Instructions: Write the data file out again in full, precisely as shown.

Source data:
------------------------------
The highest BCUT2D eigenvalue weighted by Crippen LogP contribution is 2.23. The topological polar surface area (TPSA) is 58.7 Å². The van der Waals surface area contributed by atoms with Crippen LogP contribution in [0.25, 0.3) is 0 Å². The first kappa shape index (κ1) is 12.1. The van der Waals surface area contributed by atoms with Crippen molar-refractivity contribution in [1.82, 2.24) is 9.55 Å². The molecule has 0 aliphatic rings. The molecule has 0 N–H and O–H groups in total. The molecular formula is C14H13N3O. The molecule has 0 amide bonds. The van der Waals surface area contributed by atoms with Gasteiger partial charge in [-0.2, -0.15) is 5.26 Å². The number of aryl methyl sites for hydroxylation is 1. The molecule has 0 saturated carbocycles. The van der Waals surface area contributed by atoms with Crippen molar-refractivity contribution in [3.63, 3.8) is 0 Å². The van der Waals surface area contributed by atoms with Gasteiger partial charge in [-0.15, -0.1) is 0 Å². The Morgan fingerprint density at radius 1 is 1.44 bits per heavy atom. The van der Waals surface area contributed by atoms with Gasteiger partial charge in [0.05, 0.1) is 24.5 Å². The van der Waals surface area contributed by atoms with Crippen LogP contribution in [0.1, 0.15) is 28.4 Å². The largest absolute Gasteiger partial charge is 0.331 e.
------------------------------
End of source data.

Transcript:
The highest BCUT2D eigenvalue weighted by Crippen LogP contribution is 2.23. The topological polar surface area (TPSA) is 58.7 Å². The van der Waals surface area contributed by atoms with Crippen LogP contribution in [0.25, 0.3) is 0 Å². The first kappa shape index (κ1) is 12.1. The van der Waals surface area contributed by atoms with Crippen molar-refractivity contribution in [1.82, 2.24) is 9.55 Å². The molecule has 0 aliphatic rings. The molecule has 0 N–H and O–H groups in total. The molecular formula is C14H13N3O. The molecule has 0 amide bonds. The van der Waals surface area contributed by atoms with Gasteiger partial charge in [-0.2, -0.15) is 5.26 Å². The number of aryl methyl sites for hydroxylation is 1. The molecule has 0 saturated carbocycles. The van der Waals surface area contributed by atoms with Crippen molar-refractivity contribution in [3.63, 3.8) is 0 Å². The van der Waals surface area contributed by atoms with Gasteiger partial charge in [-0.15, -0.1) is 0 Å². The Morgan fingerprint density at radius 1 is 1.44 bits per heavy atom. The van der Waals surface area contributed by atoms with Gasteiger partial charge in [0.05, 0.1) is 24.5 Å². The van der Waals surface area contributed by atoms with Crippen LogP contribution in [0.1, 0.15) is 28.4 Å². The largest absolute Gasteiger partial charge is 0.331 e.